- Shallow initial teacher training on literacy domains. The very nature of initial teacher training is that it is short. As such, it is not viable to cover the science of reading, spelling, writing, dyslexia, or other literacy issues, in the requisite depth. Singular sessions are not going to cut it, whilst new teachers grapple with the complexity of the classroom and the curriculum. The problem is simple: limited time.
- Partial, limited professional development. Every teacher could describe a literacy INSET or two. Fewer teachers can articulate a sustained sequence of evidence-based professional development that encompasses reading, writing, oracy, vocabulary, and more. Not only that, but it is also typical that professional development doesn’t flow on from initial teacher training, nor does it specifically address gaps in teacher knowledge and practice.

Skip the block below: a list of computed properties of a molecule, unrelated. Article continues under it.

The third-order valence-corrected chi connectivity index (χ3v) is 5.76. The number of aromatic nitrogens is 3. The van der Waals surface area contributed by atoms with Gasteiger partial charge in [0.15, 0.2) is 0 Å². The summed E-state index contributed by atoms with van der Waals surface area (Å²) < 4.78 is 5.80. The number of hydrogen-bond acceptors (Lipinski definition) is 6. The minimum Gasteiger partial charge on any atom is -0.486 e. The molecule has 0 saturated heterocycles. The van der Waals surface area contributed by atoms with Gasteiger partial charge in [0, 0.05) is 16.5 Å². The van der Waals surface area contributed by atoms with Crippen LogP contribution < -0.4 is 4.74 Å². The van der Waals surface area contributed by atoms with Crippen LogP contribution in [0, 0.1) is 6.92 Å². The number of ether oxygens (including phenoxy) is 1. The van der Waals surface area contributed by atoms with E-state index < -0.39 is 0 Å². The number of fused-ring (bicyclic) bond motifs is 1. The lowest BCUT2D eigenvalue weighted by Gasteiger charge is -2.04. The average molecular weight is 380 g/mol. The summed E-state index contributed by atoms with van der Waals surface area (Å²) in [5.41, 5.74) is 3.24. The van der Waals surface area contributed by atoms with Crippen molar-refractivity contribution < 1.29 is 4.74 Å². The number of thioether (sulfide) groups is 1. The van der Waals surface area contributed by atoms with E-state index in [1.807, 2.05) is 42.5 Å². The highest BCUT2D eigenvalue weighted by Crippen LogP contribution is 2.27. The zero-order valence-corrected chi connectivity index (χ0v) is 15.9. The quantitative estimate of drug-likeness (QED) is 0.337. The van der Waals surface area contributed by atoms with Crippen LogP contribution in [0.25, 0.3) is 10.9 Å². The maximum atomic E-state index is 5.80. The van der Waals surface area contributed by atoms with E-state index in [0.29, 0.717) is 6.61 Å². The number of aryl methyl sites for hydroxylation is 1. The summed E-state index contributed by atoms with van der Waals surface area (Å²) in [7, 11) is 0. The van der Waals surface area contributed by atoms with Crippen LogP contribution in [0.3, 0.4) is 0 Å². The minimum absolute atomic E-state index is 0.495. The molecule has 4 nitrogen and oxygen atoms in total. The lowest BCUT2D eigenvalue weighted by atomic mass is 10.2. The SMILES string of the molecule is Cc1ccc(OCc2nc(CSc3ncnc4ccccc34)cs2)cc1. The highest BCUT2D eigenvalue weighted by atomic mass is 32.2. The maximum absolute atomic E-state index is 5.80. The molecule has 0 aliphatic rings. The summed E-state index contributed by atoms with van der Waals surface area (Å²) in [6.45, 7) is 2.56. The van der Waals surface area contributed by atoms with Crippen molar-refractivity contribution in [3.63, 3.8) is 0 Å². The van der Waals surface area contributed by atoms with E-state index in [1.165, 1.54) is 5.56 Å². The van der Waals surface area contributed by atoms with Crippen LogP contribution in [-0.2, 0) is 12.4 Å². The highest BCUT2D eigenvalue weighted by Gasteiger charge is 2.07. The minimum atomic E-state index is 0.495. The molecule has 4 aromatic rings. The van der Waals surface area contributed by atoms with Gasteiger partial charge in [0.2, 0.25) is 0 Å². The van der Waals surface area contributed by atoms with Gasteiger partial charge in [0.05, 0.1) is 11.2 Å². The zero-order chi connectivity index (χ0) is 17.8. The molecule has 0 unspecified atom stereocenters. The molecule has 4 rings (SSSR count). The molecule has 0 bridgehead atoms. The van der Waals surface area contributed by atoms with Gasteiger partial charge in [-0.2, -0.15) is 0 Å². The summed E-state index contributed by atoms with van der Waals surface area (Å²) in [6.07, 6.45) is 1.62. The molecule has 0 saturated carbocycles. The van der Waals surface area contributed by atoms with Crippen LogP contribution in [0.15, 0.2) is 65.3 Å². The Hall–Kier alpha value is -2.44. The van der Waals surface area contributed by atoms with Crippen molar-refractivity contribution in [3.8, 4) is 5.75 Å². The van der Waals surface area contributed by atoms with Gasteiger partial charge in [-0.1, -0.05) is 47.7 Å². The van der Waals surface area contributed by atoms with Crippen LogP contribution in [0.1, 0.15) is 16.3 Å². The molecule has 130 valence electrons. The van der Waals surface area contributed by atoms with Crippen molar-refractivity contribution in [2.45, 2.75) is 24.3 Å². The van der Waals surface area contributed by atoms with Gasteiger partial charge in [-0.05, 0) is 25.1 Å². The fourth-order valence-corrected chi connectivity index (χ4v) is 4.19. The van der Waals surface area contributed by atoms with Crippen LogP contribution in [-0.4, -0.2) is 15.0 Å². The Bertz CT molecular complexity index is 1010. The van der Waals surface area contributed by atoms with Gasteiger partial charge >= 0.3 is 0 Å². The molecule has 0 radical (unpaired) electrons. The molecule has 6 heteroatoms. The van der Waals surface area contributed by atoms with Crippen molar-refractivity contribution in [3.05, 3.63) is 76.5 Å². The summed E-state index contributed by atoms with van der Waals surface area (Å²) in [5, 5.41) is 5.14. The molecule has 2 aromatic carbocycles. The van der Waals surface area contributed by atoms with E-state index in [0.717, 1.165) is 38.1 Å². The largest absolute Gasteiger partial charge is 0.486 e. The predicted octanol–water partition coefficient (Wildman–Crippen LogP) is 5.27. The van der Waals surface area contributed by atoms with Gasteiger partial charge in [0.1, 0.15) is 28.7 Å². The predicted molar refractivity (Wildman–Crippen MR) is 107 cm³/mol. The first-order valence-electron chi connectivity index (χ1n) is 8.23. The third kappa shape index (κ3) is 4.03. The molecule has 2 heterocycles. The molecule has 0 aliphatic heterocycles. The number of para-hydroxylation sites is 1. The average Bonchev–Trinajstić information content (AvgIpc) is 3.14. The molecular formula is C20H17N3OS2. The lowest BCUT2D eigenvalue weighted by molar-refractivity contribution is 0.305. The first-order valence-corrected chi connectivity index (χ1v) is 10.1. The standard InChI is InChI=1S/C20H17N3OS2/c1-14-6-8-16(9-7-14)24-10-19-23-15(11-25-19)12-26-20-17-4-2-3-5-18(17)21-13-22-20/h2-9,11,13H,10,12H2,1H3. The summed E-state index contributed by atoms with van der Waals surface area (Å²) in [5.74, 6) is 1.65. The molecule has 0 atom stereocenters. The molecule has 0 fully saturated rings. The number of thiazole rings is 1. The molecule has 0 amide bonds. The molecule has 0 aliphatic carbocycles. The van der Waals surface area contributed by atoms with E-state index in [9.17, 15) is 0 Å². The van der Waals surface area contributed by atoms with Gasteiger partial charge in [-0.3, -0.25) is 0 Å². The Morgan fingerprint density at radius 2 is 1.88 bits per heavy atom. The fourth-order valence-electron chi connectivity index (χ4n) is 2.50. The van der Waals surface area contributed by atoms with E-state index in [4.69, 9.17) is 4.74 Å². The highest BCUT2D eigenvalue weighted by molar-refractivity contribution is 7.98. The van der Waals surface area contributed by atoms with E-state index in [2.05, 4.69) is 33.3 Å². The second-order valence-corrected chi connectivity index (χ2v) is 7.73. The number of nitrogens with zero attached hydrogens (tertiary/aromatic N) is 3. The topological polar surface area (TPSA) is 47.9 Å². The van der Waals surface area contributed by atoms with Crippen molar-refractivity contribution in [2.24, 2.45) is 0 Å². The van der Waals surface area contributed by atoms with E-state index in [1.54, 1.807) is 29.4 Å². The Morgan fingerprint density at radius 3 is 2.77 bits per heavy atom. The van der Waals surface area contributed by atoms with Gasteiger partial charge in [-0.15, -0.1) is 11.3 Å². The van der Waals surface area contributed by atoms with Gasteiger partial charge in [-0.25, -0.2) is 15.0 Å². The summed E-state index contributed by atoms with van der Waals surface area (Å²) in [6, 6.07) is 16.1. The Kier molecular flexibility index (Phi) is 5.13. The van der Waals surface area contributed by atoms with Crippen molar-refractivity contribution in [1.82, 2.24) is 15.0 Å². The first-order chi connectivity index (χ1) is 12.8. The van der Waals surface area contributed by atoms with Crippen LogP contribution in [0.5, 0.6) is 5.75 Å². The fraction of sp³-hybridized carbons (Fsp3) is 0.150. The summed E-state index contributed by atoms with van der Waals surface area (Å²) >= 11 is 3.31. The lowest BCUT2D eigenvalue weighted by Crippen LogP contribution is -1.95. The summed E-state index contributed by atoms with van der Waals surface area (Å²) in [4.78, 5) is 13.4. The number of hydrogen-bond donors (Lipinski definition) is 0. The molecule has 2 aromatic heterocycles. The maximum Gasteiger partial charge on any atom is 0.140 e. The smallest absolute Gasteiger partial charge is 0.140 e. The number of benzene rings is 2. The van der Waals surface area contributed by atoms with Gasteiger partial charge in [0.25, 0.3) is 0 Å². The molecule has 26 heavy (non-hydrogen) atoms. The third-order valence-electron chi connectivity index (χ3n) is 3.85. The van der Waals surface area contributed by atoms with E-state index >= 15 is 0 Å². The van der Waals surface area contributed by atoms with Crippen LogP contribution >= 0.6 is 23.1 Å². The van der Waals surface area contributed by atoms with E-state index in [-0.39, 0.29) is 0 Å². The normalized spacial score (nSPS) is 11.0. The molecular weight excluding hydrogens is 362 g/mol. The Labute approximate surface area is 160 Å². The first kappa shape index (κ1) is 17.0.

“Well, it’s kind of too bad that we’ve got the smartest people at our universities, and yet we have to create a law to tell them how to teach.”
The data clearly indicate that being able to read is not a requirement for graduation at (Madison) East, especially if you are black or Hispanic”
My Question to Wisconsin Governor Tony Evers on Teacher Mulligans and our Disastrous Reading Results
2017: West High Reading Interventionist Teacher’s Remarks to the School Board on Madison’s Disastrous Reading Results
Friday Afternoon Veto: Governor Evers Rejects AB446/SB454; an effort to address our long term, disastrous reading results
Booked, but can’t read (Madison): functional literacy, National citizenship and the new face of Dred Scott in the age of mass incarceration.
When A Stands for Average: Students at the UW-Madison School of Education Receive Sky-High Grades. How Smart is That?